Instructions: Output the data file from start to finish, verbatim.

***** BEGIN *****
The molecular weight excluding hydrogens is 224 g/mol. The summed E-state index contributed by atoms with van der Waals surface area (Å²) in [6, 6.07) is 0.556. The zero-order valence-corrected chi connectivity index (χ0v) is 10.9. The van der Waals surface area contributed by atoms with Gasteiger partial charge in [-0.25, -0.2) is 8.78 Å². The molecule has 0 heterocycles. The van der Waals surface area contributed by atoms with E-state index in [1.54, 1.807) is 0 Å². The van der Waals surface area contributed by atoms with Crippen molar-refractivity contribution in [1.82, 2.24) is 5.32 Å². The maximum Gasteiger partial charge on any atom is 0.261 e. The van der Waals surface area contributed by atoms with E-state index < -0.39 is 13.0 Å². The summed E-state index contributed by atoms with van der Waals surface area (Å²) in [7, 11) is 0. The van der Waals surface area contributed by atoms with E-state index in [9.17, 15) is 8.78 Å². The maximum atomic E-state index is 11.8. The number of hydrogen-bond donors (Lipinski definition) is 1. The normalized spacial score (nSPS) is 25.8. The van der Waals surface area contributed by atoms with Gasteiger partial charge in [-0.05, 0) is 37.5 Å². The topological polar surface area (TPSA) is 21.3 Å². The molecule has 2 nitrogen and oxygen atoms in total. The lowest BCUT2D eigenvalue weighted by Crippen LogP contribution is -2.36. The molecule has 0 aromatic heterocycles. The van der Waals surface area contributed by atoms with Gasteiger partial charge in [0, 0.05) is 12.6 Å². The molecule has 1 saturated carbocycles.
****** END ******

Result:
The molecular weight excluding hydrogens is 224 g/mol. The summed E-state index contributed by atoms with van der Waals surface area (Å²) in [6, 6.07) is 0.556. The zero-order valence-corrected chi connectivity index (χ0v) is 10.9. The van der Waals surface area contributed by atoms with Gasteiger partial charge in [-0.25, -0.2) is 8.78 Å². The molecule has 0 heterocycles. The van der Waals surface area contributed by atoms with E-state index in [1.54, 1.807) is 0 Å². The van der Waals surface area contributed by atoms with Crippen molar-refractivity contribution in [1.82, 2.24) is 5.32 Å². The maximum Gasteiger partial charge on any atom is 0.261 e. The van der Waals surface area contributed by atoms with E-state index < -0.39 is 13.0 Å². The summed E-state index contributed by atoms with van der Waals surface area (Å²) in [7, 11) is 0. The van der Waals surface area contributed by atoms with E-state index in [9.17, 15) is 8.78 Å². The maximum atomic E-state index is 11.8. The number of hydrogen-bond donors (Lipinski definition) is 1. The normalized spacial score (nSPS) is 25.8. The van der Waals surface area contributed by atoms with Gasteiger partial charge in [-0.05, 0) is 37.5 Å². The topological polar surface area (TPSA) is 21.3 Å². The molecule has 2 nitrogen and oxygen atoms in total. The lowest BCUT2D eigenvalue weighted by Crippen LogP contribution is -2.36. The molecule has 0 aromatic heterocycles. The van der Waals surface area contributed by atoms with Gasteiger partial charge in [0, 0.05) is 12.6 Å². The molecule has 1 saturated carbocycles.